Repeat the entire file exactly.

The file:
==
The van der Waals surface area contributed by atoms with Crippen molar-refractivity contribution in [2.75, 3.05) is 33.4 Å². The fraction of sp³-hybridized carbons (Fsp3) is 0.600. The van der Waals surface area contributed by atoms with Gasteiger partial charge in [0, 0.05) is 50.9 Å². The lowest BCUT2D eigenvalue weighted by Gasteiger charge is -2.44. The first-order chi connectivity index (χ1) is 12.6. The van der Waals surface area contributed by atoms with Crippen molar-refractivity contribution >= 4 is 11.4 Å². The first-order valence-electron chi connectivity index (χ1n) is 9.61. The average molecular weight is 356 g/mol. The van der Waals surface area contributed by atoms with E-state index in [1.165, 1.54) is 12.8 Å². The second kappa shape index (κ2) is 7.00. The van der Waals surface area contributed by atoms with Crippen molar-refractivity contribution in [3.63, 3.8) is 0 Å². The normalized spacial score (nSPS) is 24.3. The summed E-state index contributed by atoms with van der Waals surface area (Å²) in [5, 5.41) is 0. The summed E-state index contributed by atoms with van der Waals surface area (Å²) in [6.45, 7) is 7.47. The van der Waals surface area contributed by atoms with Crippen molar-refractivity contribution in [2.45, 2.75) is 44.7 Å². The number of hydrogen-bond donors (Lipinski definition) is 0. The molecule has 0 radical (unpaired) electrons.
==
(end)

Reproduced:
The van der Waals surface area contributed by atoms with Crippen molar-refractivity contribution in [2.75, 3.05) is 33.4 Å². The fraction of sp³-hybridized carbons (Fsp3) is 0.600. The van der Waals surface area contributed by atoms with Gasteiger partial charge in [0, 0.05) is 50.9 Å². The lowest BCUT2D eigenvalue weighted by Gasteiger charge is -2.44. The first-order chi connectivity index (χ1) is 12.6. The van der Waals surface area contributed by atoms with Crippen molar-refractivity contribution >= 4 is 11.4 Å². The first-order valence-electron chi connectivity index (χ1n) is 9.61. The average molecular weight is 356 g/mol. The van der Waals surface area contributed by atoms with E-state index in [1.165, 1.54) is 12.8 Å². The second kappa shape index (κ2) is 7.00. The van der Waals surface area contributed by atoms with Crippen molar-refractivity contribution in [3.63, 3.8) is 0 Å². The normalized spacial score (nSPS) is 24.3. The summed E-state index contributed by atoms with van der Waals surface area (Å²) in [5, 5.41) is 0. The summed E-state index contributed by atoms with van der Waals surface area (Å²) in [6.45, 7) is 7.47. The van der Waals surface area contributed by atoms with Crippen molar-refractivity contribution in [2.45, 2.75) is 44.7 Å². The number of hydrogen-bond donors (Lipinski definition) is 0. The molecule has 0 radical (unpaired) electrons.